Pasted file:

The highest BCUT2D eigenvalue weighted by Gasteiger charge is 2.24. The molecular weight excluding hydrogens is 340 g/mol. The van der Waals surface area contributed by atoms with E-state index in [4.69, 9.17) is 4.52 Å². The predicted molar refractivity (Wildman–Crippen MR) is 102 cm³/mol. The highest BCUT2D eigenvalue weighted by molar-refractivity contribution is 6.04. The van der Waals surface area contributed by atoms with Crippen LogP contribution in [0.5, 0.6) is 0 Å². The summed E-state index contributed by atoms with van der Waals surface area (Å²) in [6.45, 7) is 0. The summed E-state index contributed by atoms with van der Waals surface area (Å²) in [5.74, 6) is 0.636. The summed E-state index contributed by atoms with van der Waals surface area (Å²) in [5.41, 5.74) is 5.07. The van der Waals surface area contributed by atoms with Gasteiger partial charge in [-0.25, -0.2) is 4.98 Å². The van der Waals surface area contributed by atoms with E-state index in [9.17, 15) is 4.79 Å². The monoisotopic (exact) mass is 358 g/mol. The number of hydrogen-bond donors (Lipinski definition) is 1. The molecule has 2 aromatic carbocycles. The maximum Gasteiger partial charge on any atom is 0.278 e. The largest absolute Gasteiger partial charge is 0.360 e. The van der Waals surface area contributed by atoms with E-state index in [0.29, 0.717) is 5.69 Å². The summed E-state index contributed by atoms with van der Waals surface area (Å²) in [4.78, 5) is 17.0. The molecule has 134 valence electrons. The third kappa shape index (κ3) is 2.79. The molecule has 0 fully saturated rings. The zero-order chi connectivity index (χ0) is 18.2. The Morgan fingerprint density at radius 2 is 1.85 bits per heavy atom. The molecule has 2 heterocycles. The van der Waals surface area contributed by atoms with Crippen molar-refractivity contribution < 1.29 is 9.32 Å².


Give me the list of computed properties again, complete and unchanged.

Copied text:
The highest BCUT2D eigenvalue weighted by Gasteiger charge is 2.24. The molecular weight excluding hydrogens is 340 g/mol. The van der Waals surface area contributed by atoms with E-state index in [4.69, 9.17) is 4.52 Å². The predicted molar refractivity (Wildman–Crippen MR) is 102 cm³/mol. The highest BCUT2D eigenvalue weighted by molar-refractivity contribution is 6.04. The van der Waals surface area contributed by atoms with Crippen LogP contribution in [0.5, 0.6) is 0 Å². The summed E-state index contributed by atoms with van der Waals surface area (Å²) in [6.45, 7) is 0. The summed E-state index contributed by atoms with van der Waals surface area (Å²) in [5.74, 6) is 0.636. The summed E-state index contributed by atoms with van der Waals surface area (Å²) in [5.41, 5.74) is 5.07. The van der Waals surface area contributed by atoms with Gasteiger partial charge in [-0.25, -0.2) is 4.98 Å². The van der Waals surface area contributed by atoms with E-state index in [9.17, 15) is 4.79 Å². The monoisotopic (exact) mass is 358 g/mol. The number of hydrogen-bond donors (Lipinski definition) is 1. The molecule has 2 aromatic carbocycles. The maximum Gasteiger partial charge on any atom is 0.278 e. The largest absolute Gasteiger partial charge is 0.360 e. The van der Waals surface area contributed by atoms with E-state index in [0.29, 0.717) is 5.69 Å². The summed E-state index contributed by atoms with van der Waals surface area (Å²) in [4.78, 5) is 17.0. The molecule has 134 valence electrons. The third kappa shape index (κ3) is 2.79. The molecule has 0 fully saturated rings. The zero-order chi connectivity index (χ0) is 18.2. The Morgan fingerprint density at radius 2 is 1.85 bits per heavy atom. The molecule has 2 heterocycles. The van der Waals surface area contributed by atoms with Crippen molar-refractivity contribution < 1.29 is 9.32 Å².